In South Sudan, illness prevents adults from generating a livelihood and stops children from gaining a valuable education. Tropical diseases are endemic and malaria and diarrhoea contribute to one in seven children not reaching their fifth birthday. Even though these diseases are entirely preventable with the provision of access to clean water supplies and good hygiene practices, they still exist because water, sanitation and health services are completely inadequate.
This programme focuses on ten communities in Upper Nile, one of the country’s most remote and disadvantaged regions, providing clean water, supporting the adoption of household latrines and promoting better public hygiene practices to improve community health; reducing the risk of water-related diseases.
£248,098 invested to date
14,764 lives changed
I talk to around six families a week about hygiene issues. I tell people in the community how to keep their houses clean and about the importance of latrines and making sure that the boreholes are kept clean. I always talk with the women about good hygiene, about sweeping their homes. I even go to other communities to talk with them. People now sweep their compounds, and make sure all utensils, pots and pans are kept off the floor. People do not eat food on the floor but off tables.”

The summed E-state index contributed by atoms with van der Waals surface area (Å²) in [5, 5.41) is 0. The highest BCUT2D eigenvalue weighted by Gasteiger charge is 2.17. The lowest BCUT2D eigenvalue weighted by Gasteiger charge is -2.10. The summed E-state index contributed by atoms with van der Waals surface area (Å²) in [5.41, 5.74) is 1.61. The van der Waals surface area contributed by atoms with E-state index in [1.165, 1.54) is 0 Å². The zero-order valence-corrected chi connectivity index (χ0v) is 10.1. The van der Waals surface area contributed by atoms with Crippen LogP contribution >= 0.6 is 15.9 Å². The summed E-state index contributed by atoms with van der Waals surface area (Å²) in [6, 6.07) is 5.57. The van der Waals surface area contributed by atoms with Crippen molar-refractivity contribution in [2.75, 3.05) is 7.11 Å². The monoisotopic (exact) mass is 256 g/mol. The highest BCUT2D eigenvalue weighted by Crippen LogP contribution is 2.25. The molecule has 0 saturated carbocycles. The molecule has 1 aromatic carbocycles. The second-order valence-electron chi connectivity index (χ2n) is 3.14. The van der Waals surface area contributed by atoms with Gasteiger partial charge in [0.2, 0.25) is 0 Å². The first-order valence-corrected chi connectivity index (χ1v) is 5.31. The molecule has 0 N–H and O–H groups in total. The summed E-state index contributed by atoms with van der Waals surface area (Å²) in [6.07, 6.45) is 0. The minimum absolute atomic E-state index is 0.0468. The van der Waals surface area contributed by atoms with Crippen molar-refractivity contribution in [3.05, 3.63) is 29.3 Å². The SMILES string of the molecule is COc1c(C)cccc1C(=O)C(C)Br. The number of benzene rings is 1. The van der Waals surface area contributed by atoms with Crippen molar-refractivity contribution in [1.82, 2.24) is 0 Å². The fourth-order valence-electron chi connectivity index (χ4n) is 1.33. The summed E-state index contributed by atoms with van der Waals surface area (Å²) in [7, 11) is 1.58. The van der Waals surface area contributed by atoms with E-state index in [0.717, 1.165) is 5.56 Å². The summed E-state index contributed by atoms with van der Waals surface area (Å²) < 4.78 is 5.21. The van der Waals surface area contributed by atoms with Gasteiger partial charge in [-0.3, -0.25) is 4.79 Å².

“The training I received was all about hygiene promotion. The key thing that I learned from training is the importance of latrines and personal hygiene in homes. Also, when children go to eat they know to use soap first. If I talk to women, they listen to me. I now have influence in my community.
The South Sudan proclamation of independence in July 2011 ended 38 years of devastating civil war and heralded a new beginning for its people. Unfortunately the world’s newest nation is also one of its poorest.
With infrastructure destroyed by war, four million people displaced and 90% of the population living on less than one dollar a day, communities need support. Tropical diseases are endemic and malaria and diarrhoea contribute to one in seven children not reaching their fifth birthday.
- Repair 13 boreholes and construct 3 new ones.
- Train ten new or existing water management committees to oversee water sources and maintain them.
- Train 46 village pump mechanics to service boreholes across the region.
- Help ten communities construct household latrines.
- Recruit and train ten Public Health Promoters.
- Develop and organise a range of public health awareness-raising campaigns.